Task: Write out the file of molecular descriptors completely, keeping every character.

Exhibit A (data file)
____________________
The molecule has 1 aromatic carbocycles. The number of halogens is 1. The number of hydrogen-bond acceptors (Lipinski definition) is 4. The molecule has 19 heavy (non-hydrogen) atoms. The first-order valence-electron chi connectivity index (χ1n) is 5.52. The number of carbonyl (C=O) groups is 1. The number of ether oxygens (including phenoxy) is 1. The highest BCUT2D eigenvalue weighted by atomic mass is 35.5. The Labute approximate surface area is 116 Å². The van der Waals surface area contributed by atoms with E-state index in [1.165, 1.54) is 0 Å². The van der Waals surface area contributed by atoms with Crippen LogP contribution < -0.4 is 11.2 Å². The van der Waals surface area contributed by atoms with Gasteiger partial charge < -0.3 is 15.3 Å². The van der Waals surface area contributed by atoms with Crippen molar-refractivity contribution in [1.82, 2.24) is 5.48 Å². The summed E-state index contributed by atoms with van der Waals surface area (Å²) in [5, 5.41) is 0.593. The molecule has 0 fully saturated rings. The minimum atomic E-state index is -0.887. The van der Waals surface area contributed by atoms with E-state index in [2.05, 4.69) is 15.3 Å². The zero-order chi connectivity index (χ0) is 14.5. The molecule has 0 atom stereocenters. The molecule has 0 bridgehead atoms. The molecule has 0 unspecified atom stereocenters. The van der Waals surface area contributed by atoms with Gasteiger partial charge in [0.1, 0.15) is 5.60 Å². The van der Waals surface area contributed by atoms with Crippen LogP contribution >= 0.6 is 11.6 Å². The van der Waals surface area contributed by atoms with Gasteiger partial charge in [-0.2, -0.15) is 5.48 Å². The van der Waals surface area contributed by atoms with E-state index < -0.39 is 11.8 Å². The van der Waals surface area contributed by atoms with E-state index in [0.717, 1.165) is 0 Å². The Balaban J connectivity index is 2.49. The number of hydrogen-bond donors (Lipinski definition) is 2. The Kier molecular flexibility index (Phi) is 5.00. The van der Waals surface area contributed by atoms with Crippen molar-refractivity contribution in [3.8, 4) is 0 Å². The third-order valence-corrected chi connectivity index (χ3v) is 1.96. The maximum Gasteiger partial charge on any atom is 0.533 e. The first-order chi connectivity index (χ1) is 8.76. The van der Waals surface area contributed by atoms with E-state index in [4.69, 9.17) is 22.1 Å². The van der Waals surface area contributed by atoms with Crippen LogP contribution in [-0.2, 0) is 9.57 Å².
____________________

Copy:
The molecule has 1 aromatic carbocycles. The number of halogens is 1. The number of hydrogen-bond acceptors (Lipinski definition) is 4. The molecule has 19 heavy (non-hydrogen) atoms. The first-order valence-electron chi connectivity index (χ1n) is 5.52. The number of carbonyl (C=O) groups is 1. The number of ether oxygens (including phenoxy) is 1. The highest BCUT2D eigenvalue weighted by atomic mass is 35.5. The Labute approximate surface area is 116 Å². The van der Waals surface area contributed by atoms with E-state index in [1.165, 1.54) is 0 Å². The van der Waals surface area contributed by atoms with Crippen LogP contribution < -0.4 is 11.2 Å². The van der Waals surface area contributed by atoms with Gasteiger partial charge < -0.3 is 15.3 Å². The van der Waals surface area contributed by atoms with Crippen molar-refractivity contribution in [1.82, 2.24) is 5.48 Å². The summed E-state index contributed by atoms with van der Waals surface area (Å²) in [5, 5.41) is 0.593. The molecule has 0 fully saturated rings. The minimum atomic E-state index is -0.887. The van der Waals surface area contributed by atoms with E-state index in [2.05, 4.69) is 15.3 Å². The zero-order chi connectivity index (χ0) is 14.5. The molecule has 0 atom stereocenters. The molecule has 0 bridgehead atoms. The molecule has 0 unspecified atom stereocenters. The van der Waals surface area contributed by atoms with Gasteiger partial charge in [0.1, 0.15) is 5.60 Å². The van der Waals surface area contributed by atoms with Crippen LogP contribution >= 0.6 is 11.6 Å². The van der Waals surface area contributed by atoms with Gasteiger partial charge in [-0.2, -0.15) is 5.48 Å². The van der Waals surface area contributed by atoms with E-state index < -0.39 is 11.8 Å². The van der Waals surface area contributed by atoms with E-state index in [0.717, 1.165) is 0 Å². The Balaban J connectivity index is 2.49. The number of hydrogen-bond donors (Lipinski definition) is 2. The Kier molecular flexibility index (Phi) is 5.00. The van der Waals surface area contributed by atoms with Crippen molar-refractivity contribution in [3.8, 4) is 0 Å². The third-order valence-corrected chi connectivity index (χ3v) is 1.96. The maximum Gasteiger partial charge on any atom is 0.533 e. The first-order chi connectivity index (χ1) is 8.76. The van der Waals surface area contributed by atoms with E-state index in [4.69, 9.17) is 22.1 Å². The van der Waals surface area contributed by atoms with Crippen LogP contribution in [-0.2, 0) is 9.57 Å².